Chromosome number and morphological observations are important for species characterization and germplasm bank organization. Root tips of seedlings have been used for obtaining division cells to allow investigation based on mitotic characterization of Arachis species (Stalker,1991; Lavia, 1998). Several wild species produce small amounts of seeds in their natural habitat or even in germplasm banks, making the work on cytogenetic characterization very difficult. Usually, root tips are obtained from cuttings. However, this technique sometimes demands a long time to produce results. To overcome this difficulty, petioles rooting and callus productions through in vitro culture have been used (Nakano et al., 1999; Shibli et al., 2001). The detached leaves technique has been used in phytopathological characterization of accessions (Subrahmanyam & Moss, 1983), and in molecular studies of root development (Brown & Mangat, 1970). A petiole-rooting technique to obtain root tips was described by Blomgren et al. (1988) in soybean, which also shows chromosomes in mitosis from root tips developed in detached petioles. This technique can also be used in cases of seed unavailability and/or unfeasibility of the cutting alternative.

Fávero et al. (2004) showed that for some interspecific hybrids of Section Arachis, the detached leaf technique presented in this work may be used to produce root in sufficient amount and quality to be used in cytological preparations.

Our objective was to evaluate the rooting capacity of several wild species of Arachis using a detached leaf technique to obtain roots from petioles.

MATERIAL AND METHODS

One hundred and thirty accessions and 27 interspecific hybrids belonging to the Arachis Germplasm Bank of Embrapa Genetic Resources and Biotechnology - Cenargen (Brasília, Brazil) were used.

From each accession, four new totally expanded leaves were collected, placed in plastic bags and stored in a refrigerator. Petioles were treated with 0.4% naphthalene acetic acid rooting hormone (NAA) powder and leaves were immediately placed in cells of polystyrene trays containing vegetable substratum (Plantmax®). The trays were covered with transparent plastic bags for humidity maintenance and transferred to the greenhouse in shadow conditions, with an average temperature of 24ºC. The substrate was watered every two days. Accessions were evaluated in a completely randomized block design with four replications. The evaluations were performed at 15, 31, and 49 days after planting. In each evaluation, accessions were classified as rooted, non-rooted and dead leaves. The statistical analysis was made using PROCREG of the Statistical Analysis System (SAS). The chi-square and t tests were used to verify the rooting differences among Sections as well as to identify which Sections were different from each other. The Nemenyi test of non parametric multiple comparison was used to verify differences among the earliest and the latest rooting accessions.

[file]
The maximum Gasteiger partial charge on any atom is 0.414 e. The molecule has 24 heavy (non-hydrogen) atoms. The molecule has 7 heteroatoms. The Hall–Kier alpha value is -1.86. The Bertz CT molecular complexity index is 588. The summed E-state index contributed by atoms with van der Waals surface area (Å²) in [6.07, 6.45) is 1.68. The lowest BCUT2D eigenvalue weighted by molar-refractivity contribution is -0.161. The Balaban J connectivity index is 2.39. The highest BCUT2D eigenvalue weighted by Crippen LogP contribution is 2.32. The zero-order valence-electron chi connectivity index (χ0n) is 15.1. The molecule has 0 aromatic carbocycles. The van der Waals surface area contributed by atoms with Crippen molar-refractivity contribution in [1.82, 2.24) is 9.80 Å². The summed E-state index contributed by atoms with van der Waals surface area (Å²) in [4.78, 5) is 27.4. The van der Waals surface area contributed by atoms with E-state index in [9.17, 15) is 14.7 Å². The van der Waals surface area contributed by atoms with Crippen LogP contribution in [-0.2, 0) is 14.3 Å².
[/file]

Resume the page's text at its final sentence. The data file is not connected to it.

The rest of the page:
RESULTS AND DISCUSSION

The leaf petioles rooting observed in wild Arachis species (Figure 1) confirms the great variability displayed by the genus. Great differences (P < 0.01) among genotypes were observed.

Species of all Sections were evaluated, except Trisseminatae Section. During the first evaluation (15 days) 26 accessions (16.25%) rooted in at least one replication. During the second (31 days) and on the third (49 days) evaluations, root development was observed in 103 (64.40%) and in 126 (78.75%) accessions, respectively.

Root induction frequencies for each accession are presented in Table 1. The Nemenyi test (a non parametric test of multiple comparisons, type Tukey) was done and it was verified that there was no cluster, unless for those that had the same results. Consequently, all accessions that had different rooting were also different for the Nemenyi test. Accessions V 9923 (A. sp.) and Wi 1302-2 (A. cruziana) rooted within 15 days in four and three replications, respectively, being considered the earliest accessions among the evaluated materials. Accession V 13774 (A. aff. diogoi) leaves died in all replications, indicating that this methodology may not be appropriate. After the third evaluation, leaves of 34 accessions (21.25%) did not root or died. Such accessions will be revaluated using another methodology.

Distinct performance among Sections were observed concerning rooting leaves (Table 2). The Arachis Section presented the highest precocity, showing the highest rate of rooting leaves among the Sections studied, concentrating the largest frequencies between 15 and 31 days. The Erectoides, Extranervosae, Rhizomatosae and Procumbentes Sections displayed the latest or non-rooting rates. The Caulorrhizae, Heteranthae and Trierectoides Sections displayed intermediate rooting rates, concentrated in 31 days. For most of the sections, petiole rooting initiated on the average at day 31. Most of the leaves did not root or died.

The chi-square test (P < 0.0001) indicated that petiole rooting is a genotype dependent process, suggesting that there is a genetic factor associated to this characteristic. Section Arachis displayed the largest rooting ratio, and it is different from the other Sections by the t test. Induction of roots in accessions from Caulorrhizae Section was not different from Erectoides Section. This result is due to their similar distributions, which differ basically in the number of accessions with 75% of rooting. Due to the low degrees of freedom associated to the other sections, these could not be efficiently discriminated. The Heteranthae, Trierectoides, Extranervosae and Rhizomatosae Sections did not differ from each other. Differences were not observed in the Erectoides Section when compared to the Rhizomatosae and Extranervosae Sections.

Rios et al. (1994) obtained detached leaf rooting from several species, using vermiculite as substratum, including 16 different legume genus, sunflower (Helianthus annuus), colza (Brassica campestris) and forage turnip (Brassica napus). Leaves of common bean (Phaseolus vulgaris), faba bean (Vicia faba) and cowpea (Vigna unguiculata) presented the best rooting performance among all species.

In conclusion, the use of detached leaves allows high efficiency for the production of roots in several species of the genus Arachis, with an average rooting rate of 78.75% in 49 days. The amount and morphology of the roots produced through this technique were promising and could be tested for cytological preparations, which demands a high amount of roots. Other aspects that may be mentioned are the short time required to obtain roots and the easy handling of them.

ACKNOWLEDGMENTS

To José F. M. Valls for providing the accessions used in this work and to Maurício A. Lopes for his critical review of the manuscript.

Received February 06, 2004

Accepted November 04, 2004

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Publication Dates

  • Publication in this collection
    22 Feb 2005
  • Date of issue
    Jan 2005

History

  • Received
    06 Feb 2004
  • Accepted
    04 Nov 2004